- The Washington Times - Sunday, April 17, 2011

Closing remarks

Maryland delegates chose to cut loose late Monday night with just minutes remaining in their 90-day legislative session.

With most of their major issues wrapped up and less than 30 minutes left before their 12:01 a.m. adjournment, proceedings devolved into a parade of thank-yous and shout-outs to guests — real and imagined.

Speaker Michael E. Busch, Anne Arundel Democrat, welcomed his daughter Megan to the rostrum, while delegates said hello to staffers and such esteemed visitors as Randy Watson, a fictitious character from the 1988 Eddie Murphy movie “Coming to America,” and Red Skelton alter ego Clem Kadiddlehopper — a dated reference from Washington Democrat John P. Donoghue that drew groans from throughout the 141-member chamber.

Prince George’s Democrat Jay Walker introduced a supposed former county basketball standout.

“Give a big round of applause to Mr. Marcellus Shale,” he said, referencing the Appalachian natural gas reserve located partially in Western Maryland. A House bill to restrict drilling there due to environmental concerns died this year in the Senate.

The joke got a better reception.

New business

Two weeks ago, we noted the large number of new appointees to the Metro Board of Directors. This week, there’s more evidence they may redefine business as usual at the transit agency.

Michael Barnes, who joined Metro’s Maryland delegation this month, addressed an agenda item at the board’s meeting Thursday that would allocate $4 million — less than one-half of 1 percent of Metro’s $851 million proposed fiscal 2012 budget to fund 30 new staffers.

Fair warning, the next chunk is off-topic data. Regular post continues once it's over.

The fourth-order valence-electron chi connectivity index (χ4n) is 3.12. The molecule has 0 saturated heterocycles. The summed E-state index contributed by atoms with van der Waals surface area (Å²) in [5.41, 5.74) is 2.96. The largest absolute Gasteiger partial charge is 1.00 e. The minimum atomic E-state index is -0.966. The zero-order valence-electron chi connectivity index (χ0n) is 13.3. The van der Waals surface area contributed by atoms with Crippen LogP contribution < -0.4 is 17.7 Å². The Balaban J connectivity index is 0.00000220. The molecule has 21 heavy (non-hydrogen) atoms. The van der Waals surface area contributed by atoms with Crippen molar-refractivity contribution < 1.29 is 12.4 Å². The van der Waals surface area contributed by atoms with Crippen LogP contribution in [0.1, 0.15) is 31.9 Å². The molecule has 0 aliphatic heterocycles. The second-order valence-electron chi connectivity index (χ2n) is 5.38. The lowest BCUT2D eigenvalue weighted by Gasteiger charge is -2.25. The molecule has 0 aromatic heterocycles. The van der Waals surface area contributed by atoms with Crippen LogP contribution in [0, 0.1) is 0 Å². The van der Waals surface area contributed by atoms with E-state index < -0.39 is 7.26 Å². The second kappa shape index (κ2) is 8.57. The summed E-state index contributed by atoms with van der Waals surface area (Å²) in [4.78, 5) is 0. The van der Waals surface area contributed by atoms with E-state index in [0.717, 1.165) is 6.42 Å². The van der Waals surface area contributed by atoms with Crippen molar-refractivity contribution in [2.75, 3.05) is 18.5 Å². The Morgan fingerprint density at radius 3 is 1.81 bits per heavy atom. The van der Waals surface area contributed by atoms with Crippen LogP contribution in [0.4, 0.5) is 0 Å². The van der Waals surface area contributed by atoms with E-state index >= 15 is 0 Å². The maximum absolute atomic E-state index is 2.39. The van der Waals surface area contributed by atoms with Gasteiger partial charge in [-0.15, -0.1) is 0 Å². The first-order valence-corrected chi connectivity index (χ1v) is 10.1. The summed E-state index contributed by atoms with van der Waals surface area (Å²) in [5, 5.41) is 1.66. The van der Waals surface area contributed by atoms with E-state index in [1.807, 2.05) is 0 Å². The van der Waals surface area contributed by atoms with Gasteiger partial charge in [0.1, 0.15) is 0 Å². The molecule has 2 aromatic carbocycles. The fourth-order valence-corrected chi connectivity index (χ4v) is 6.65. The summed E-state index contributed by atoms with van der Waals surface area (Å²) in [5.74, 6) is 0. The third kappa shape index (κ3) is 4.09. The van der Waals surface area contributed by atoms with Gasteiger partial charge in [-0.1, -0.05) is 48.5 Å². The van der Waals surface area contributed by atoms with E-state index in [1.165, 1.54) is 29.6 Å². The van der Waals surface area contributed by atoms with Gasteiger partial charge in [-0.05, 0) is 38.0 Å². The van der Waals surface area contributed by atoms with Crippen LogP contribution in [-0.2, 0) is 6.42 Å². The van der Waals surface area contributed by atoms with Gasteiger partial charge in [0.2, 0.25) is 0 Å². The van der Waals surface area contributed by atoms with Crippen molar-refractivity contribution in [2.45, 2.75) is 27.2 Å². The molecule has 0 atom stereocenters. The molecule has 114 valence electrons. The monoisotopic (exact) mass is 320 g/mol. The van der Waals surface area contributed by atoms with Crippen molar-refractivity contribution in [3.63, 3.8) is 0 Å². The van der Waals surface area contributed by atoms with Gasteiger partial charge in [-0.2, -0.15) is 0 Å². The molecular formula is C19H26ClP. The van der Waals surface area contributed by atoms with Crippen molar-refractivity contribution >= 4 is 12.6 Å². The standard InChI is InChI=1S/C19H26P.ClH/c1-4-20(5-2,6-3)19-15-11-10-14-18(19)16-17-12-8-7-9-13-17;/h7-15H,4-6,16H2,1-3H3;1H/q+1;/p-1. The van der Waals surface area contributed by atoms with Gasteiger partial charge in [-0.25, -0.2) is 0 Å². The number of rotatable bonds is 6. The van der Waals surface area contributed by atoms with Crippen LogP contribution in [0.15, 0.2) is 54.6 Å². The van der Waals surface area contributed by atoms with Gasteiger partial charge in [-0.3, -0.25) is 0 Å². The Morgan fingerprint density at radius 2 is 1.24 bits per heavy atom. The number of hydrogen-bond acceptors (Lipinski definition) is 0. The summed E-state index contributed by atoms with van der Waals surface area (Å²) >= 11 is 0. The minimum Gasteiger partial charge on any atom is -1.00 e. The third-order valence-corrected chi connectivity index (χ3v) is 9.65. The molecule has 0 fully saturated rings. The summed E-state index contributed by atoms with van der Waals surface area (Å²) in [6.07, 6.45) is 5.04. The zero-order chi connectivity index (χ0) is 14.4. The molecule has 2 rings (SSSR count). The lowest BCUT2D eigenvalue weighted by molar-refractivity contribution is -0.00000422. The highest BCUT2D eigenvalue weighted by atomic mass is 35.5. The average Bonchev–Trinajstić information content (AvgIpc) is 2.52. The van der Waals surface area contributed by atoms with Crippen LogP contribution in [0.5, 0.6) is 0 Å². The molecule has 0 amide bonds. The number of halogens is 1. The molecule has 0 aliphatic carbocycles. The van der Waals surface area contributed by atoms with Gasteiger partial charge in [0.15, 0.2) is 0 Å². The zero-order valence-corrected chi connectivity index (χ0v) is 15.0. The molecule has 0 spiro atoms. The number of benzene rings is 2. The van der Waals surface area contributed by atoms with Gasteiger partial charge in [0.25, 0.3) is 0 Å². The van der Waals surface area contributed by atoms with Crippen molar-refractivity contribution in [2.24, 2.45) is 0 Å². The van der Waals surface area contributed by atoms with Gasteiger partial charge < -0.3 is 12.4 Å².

Despite serving a decade in Congress, as a senior counsel to the prestigious Covington & Burling law firm, and on any number of boards and commissions in his career, Mr. Barnes said during Thursday’s meeting he’d “never been asked to vote on adding 30 positions before,” remarking that those were decisions a chief executive officer makes.

“I don’t know how any member on the board could know whether we need 22 more people or 33 more people,” Mr. Barnes said bluntly. “Is there some strange requirement here at Metro that the board votes on how many staff you hire? This is bizarre.”

Speaking equally candidly, Metro Chief Financial Officer Carol Dillon Kissal said she agreed, but that it’s been board practice “to approve head count within the budget.”

“It does constrain us to come extent and it contributes to a lot of the delays we have in the bureaucratic process,” she said.

The agenda item was approved, but not before Mr. Barnes — amid polite chuckles and applause from the audience of staffers — suggested the board take another look at that pattern.

“It’s not the way to run a railroad,” he said.

Pass the ammo

Virginia Delegate Joe Morrissey mounted a figurative pulpit last week to slam Attorney General Kenneth T. Cuccinelli II’s stance that Virginians may carry weapons for self-defense into places of worship. His message: If you feel compelled to bring a gun to church, maybe you need to worship somewhere else.

“If you have a need to bring a gun into a church, if you really think you need to bring a firearm in for self-protection, you probably have the wrong church,” the Richmond Democrat said Tuesday on the House floor.

Mr. Cuccinelli issued an opinion saying that churches, synagogues, mosques and other places of worship may set their own rules with regards to guns, in response to an inquiry by Delegate Mark Cole, Fredericksburg Republican. That decision doesn’t bring Mr. Morrissey much peace.

“When I’m receiving the sacrament of Holy Communion, I don’t get a whole lot of peacefulness and serenity when someone is holding a Glock 9,” he said.

Meredith Somers, Paige Winfield Cunningham and David Hill contributed to this report

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